A new study has found that a type of drug commonly used to treat high blood pressure in older people can actually increase the risk of patients experiencing low blood pressure after standing.
The finding by researchers at Trinity College Dublin is important because low blood pressure is associated with a heightened risk of falls, fragility and poor brain health.
Around two thirds of those aged over 50 years in Ireland suffer with high blood pressure.
The team behind the Irish Longitudinal Study on Ageing (TILDA) investigated beta blockers, which are regularly prescribed to keep blood pressure from getting too high.
The research, published in the journal Plos One, found those taking the medicine were three times more likely than those who were not to experience sustained reductions in blood pressure after periods of standing.
It also found that those using other popular blood pressure treatments, such as calcium channel blockers, diuretics and ACE inhibitors, had a blood pressure response similar to those who had no treatment at all.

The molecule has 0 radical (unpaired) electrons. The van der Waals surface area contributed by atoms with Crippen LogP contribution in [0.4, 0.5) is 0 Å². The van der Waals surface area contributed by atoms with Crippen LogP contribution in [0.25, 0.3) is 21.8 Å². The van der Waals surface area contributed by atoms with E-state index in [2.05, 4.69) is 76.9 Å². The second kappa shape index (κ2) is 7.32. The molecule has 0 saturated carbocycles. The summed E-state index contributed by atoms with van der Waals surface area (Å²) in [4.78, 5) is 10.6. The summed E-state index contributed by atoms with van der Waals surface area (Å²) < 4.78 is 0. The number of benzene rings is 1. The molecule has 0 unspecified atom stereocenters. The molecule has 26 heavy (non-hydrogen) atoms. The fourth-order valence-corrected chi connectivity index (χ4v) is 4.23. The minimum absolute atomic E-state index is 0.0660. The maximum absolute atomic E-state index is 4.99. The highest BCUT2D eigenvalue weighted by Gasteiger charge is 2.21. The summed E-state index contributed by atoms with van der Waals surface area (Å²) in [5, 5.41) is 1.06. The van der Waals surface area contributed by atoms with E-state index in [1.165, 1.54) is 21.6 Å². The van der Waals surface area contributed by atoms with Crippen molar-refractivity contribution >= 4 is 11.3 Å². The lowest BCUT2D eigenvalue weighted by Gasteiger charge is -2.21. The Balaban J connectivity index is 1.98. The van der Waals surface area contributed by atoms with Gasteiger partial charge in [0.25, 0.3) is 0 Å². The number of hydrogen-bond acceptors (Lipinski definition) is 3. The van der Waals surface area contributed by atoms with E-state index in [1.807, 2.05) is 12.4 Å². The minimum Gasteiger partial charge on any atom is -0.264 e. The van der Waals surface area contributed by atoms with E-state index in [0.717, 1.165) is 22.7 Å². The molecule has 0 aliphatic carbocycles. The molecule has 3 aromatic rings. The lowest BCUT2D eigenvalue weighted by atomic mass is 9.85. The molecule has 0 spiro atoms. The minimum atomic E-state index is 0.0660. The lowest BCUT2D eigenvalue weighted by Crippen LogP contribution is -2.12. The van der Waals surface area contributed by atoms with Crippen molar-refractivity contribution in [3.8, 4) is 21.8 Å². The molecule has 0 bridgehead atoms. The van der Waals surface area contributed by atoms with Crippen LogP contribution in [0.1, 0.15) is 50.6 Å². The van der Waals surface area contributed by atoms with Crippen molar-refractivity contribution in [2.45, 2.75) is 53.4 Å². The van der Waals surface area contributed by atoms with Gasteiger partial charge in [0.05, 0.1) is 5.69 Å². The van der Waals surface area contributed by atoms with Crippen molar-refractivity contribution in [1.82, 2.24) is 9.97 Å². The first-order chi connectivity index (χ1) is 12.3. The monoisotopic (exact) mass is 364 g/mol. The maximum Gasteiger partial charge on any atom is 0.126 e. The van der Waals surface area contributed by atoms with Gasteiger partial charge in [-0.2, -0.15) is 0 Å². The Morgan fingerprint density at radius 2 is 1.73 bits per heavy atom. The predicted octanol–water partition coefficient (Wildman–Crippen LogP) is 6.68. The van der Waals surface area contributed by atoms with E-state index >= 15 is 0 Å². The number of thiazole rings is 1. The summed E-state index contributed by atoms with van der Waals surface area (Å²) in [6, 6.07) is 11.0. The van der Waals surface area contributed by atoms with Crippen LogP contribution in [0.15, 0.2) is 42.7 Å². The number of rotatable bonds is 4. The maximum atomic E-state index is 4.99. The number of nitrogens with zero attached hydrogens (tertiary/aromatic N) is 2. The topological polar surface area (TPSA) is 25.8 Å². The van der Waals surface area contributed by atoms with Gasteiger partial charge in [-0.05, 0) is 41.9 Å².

Lead researcher Dr Mark Canney said it was therefore important that those with high blood pressure who are at risk of suffering from drops in pressure after standing as a result of the treatment they are on are identified.
According to TILDA, one in three people over 65 and half of over 80s fall every year, with serious injury and disability a common consequence.
"It is projected that by 2020 the cost of fall-related injuries in older people will rise to €922m-€1,077m," said Professor Rose Anne Kenny, Principal Investigator of TILDA and Director of the Falls and Blackout Unit at St James's Hospital.
"The benefits of drug treatment for hypertension must be weighed against potentially harmful effects."